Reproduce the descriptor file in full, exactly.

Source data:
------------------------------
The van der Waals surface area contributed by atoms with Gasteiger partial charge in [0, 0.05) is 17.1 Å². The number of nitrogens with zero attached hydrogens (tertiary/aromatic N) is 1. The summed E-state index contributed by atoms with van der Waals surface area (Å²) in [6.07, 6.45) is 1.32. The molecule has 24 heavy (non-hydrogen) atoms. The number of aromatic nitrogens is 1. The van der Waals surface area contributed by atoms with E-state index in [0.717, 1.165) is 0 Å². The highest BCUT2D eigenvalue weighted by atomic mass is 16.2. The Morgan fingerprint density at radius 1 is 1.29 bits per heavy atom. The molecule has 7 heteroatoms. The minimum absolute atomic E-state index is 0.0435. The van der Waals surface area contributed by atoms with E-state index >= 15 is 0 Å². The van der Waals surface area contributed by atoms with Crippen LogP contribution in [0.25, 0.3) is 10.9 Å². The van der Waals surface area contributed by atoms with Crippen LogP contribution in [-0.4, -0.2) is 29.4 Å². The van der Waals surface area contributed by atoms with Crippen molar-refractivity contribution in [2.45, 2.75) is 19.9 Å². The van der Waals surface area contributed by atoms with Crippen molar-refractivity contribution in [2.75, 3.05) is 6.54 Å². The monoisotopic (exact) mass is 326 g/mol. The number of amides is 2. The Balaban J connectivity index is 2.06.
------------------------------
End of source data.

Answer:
The van der Waals surface area contributed by atoms with Gasteiger partial charge in [0, 0.05) is 17.1 Å². The number of nitrogens with zero attached hydrogens (tertiary/aromatic N) is 1. The summed E-state index contributed by atoms with van der Waals surface area (Å²) in [6.07, 6.45) is 1.32. The molecule has 24 heavy (non-hydrogen) atoms. The number of aromatic nitrogens is 1. The van der Waals surface area contributed by atoms with E-state index in [0.717, 1.165) is 0 Å². The highest BCUT2D eigenvalue weighted by atomic mass is 16.2. The Morgan fingerprint density at radius 1 is 1.29 bits per heavy atom. The molecule has 7 heteroatoms. The minimum absolute atomic E-state index is 0.0435. The van der Waals surface area contributed by atoms with E-state index >= 15 is 0 Å². The van der Waals surface area contributed by atoms with Crippen LogP contribution in [0.25, 0.3) is 10.9 Å². The van der Waals surface area contributed by atoms with Crippen LogP contribution in [-0.4, -0.2) is 29.4 Å². The van der Waals surface area contributed by atoms with Crippen molar-refractivity contribution in [2.45, 2.75) is 19.9 Å². The van der Waals surface area contributed by atoms with Crippen molar-refractivity contribution in [2.75, 3.05) is 6.54 Å². The monoisotopic (exact) mass is 326 g/mol. The number of amides is 2. The Balaban J connectivity index is 2.06.